August 08, 2020
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Probe Into Jayalalitha's Death Is A Political Spectacle

The Arumugaswamy panel is probing the medical care given to Jayalalitha before her death in December 2016

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Probe Into Jayalalitha's Death Is A Political Spectacle
AIADMK supporters pay homage to their departed leader
Photograph by Getty Images
Probe Into Jayalalitha's Death Is A Political Spectacle

Death bears a certain dignity in its wake, a peacable closure, even when a person’s life has been buffeted by the crests and troughs of public life lived under a polarising glare. But not if the person in question is Jayalalitha, with claimants vying for her throne, and after a close aide is sent to jail for amassing wealth and still wants to control the party from prison. And certainly not when a roving inquiry is ord­ered into the exact cause of her death and is used to settle political scores.

If Jayalalitha’s 75-day hospital stay before her death on Dec­em­ber 5, 2016, was marked by lies and misdirection about her medical condition, the aftermath is suffu­sed with stunning revelations. The Arumugaswamy Inq­uiry Com­­­­mission probing the treatment given to the former Tamil Nadu CM is proving to be the occasion for a public washing of dirty linen. Though held behind closed doors, regular briefings by the deponents, their lawyers or strategic leaks keep headlines boiling.

The latest fusillade has seen the state’s law minister C.V. Shanmugam accusing the state health secretary J. Radha­kri­shnan of preventing Jayalalitha from being taken abroad for treatment, and warning Radhakrishnan that he could face the due process of law. This was pre­ceded by the standing counsel of the commission filing a petition that Radha­krishnan “made contradictory stateme­nts before the panel and was against tak­­ing Jayalalitha abroad....” “He speaks like the spokesman of Apollo Hospital, which speaks volumes about the collusion and inaction in the matter of treatment of the late chief minister,” the counsel said about Radh­akrishnan, an efficient IAS officer who Jayalalitha had trusted with important postings.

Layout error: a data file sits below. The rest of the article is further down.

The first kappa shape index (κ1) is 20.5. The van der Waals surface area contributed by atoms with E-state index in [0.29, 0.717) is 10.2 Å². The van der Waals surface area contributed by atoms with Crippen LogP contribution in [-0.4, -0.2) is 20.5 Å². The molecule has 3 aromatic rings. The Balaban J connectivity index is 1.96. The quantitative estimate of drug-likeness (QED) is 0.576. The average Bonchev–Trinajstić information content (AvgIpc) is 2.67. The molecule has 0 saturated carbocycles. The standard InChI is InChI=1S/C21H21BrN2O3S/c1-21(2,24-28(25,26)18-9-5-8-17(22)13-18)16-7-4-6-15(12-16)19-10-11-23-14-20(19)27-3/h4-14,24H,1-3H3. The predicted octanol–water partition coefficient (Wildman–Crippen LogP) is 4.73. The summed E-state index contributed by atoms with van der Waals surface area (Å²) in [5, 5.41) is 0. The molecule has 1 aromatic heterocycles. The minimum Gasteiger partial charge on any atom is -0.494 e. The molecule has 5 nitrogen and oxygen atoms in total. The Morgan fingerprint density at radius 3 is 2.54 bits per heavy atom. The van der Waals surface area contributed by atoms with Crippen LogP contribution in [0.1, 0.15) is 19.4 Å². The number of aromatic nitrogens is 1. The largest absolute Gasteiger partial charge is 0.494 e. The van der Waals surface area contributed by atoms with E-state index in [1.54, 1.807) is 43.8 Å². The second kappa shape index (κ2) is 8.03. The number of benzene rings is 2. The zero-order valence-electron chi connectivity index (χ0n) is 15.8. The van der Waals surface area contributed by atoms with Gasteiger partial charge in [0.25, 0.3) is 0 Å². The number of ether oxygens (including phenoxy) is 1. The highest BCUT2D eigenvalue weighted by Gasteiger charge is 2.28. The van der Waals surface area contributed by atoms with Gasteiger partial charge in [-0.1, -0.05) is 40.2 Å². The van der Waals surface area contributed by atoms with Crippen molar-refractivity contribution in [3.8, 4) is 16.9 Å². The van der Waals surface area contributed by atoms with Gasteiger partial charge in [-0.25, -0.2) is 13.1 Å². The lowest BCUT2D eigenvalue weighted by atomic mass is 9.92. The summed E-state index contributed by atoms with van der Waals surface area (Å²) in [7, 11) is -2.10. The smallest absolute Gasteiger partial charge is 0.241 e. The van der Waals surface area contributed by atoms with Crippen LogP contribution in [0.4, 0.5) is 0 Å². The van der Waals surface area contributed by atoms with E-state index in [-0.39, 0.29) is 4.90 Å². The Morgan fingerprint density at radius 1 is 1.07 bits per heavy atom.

Both Radhakrishnan and Apollo dismissed the charges, pointing out that not taking Jayalalitha abroad was a medical decision taken by the team of experts that included doctors from AIIMS and Lon­don. Undeterred, Shanmugam kept targeting the health secretary for asserting that Jayalalitha received world-class care at Apollo. He even distorted Radhakri­shnan’s passing observation that taking her abroad could be seen as an insult to Indian doctors. The state’s IAS Officers Association had to formally complain to the chief minister that an honest officer was being browbeaten for doing his job efficiently.

Even Apollo complained to the panel that depositions of its doct­ors were being recorded inaccurately, especially medical terms. It sought a panel of doctors to assist the commission while examining experts, but retired HC judge Aru­mugaswamy refused, preferring to fall back on medical handbooks.

According to sources, the state government is using the probe to blame Jayalalitha aide Sasikala for controlling the line of treatment and even having CCTV cameras switched off in the ward. Apollo is being targeted for latching on to its VVIP patient for monetary gains and fame—its hefty hospital bill submitted to the commission got promptly leaked. The hospital could become wary of treating VVIP patients after this experience. Officers like Radha­kri­shnan could become a convenient scapegoat if Sasikala is absolved of blame, tha­nks to her aggressive lawyer. This could, in turn, spark a bout of non-cooperation by IAS officers.  

“The ruling AIADMK wants to compel Sasikala to merge AMMK, floated by Dhinakaran, with the AIADMK. The commission has been converted into a handy tool for this,” discloses a senior lawyer. The commission was sought by O. Panneerselvam as a precondition for joining hands with chief minister Palaniswami. But so far, neither OPS, who was number two during Jaya’s illness nor the health minister, then a confidant of Sasikala, has deposed. Even Sasikala has not been questioned till now.

Ultimately, the commission’s findings, expected by February-end, can only be recommendatory and not result in act­ual prosecution. Till then, the wrangling that goes on at the former official palace of the Arcot Nawab can only serve to feed the public various insinuations about the death of a CM who thrived in utmost secrecy.


  • The Arumugaswamy panel is probing the medical care given to Jayalalitha before her death in December 2016
  • TN health minister Shanmugam has blamed health secretary Radhakrishnan of negligence, echoed by the panel counsel
  • Sources say the probe is being used to nail Sasikala, to pressure her to merge Dhinakaran’s AMMK into AIADMK

By G.C. Shekhar in Chennai

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